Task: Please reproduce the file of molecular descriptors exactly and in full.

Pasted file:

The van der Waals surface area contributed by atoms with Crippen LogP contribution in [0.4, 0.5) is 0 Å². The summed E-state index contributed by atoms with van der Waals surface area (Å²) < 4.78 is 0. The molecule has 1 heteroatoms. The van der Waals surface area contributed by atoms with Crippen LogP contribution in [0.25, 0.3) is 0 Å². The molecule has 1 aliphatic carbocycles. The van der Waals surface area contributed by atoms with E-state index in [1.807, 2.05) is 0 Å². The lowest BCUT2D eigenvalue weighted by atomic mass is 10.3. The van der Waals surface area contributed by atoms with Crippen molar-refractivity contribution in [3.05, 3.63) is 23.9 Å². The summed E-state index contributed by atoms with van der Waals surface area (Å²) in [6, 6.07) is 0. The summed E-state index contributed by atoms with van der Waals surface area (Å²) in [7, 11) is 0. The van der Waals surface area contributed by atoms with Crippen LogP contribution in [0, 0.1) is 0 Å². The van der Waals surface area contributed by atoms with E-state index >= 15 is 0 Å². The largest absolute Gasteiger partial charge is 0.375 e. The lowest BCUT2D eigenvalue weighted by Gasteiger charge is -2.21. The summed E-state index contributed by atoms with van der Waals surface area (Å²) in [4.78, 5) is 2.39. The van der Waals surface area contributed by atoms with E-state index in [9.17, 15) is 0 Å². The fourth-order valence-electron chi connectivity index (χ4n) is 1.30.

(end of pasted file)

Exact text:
The van der Waals surface area contributed by atoms with Crippen LogP contribution in [0.4, 0.5) is 0 Å². The summed E-state index contributed by atoms with van der Waals surface area (Å²) < 4.78 is 0. The molecule has 1 heteroatoms. The van der Waals surface area contributed by atoms with Crippen LogP contribution in [0.25, 0.3) is 0 Å². The molecule has 1 aliphatic carbocycles. The van der Waals surface area contributed by atoms with E-state index in [1.807, 2.05) is 0 Å². The lowest BCUT2D eigenvalue weighted by atomic mass is 10.3. The van der Waals surface area contributed by atoms with Crippen molar-refractivity contribution in [3.05, 3.63) is 23.9 Å². The summed E-state index contributed by atoms with van der Waals surface area (Å²) in [6, 6.07) is 0. The summed E-state index contributed by atoms with van der Waals surface area (Å²) in [7, 11) is 0. The van der Waals surface area contributed by atoms with Crippen LogP contribution in [0, 0.1) is 0 Å². The van der Waals surface area contributed by atoms with E-state index >= 15 is 0 Å². The largest absolute Gasteiger partial charge is 0.375 e. The lowest BCUT2D eigenvalue weighted by Gasteiger charge is -2.21. The summed E-state index contributed by atoms with van der Waals surface area (Å²) in [4.78, 5) is 2.39. The van der Waals surface area contributed by atoms with E-state index in [9.17, 15) is 0 Å². The fourth-order valence-electron chi connectivity index (χ4n) is 1.30.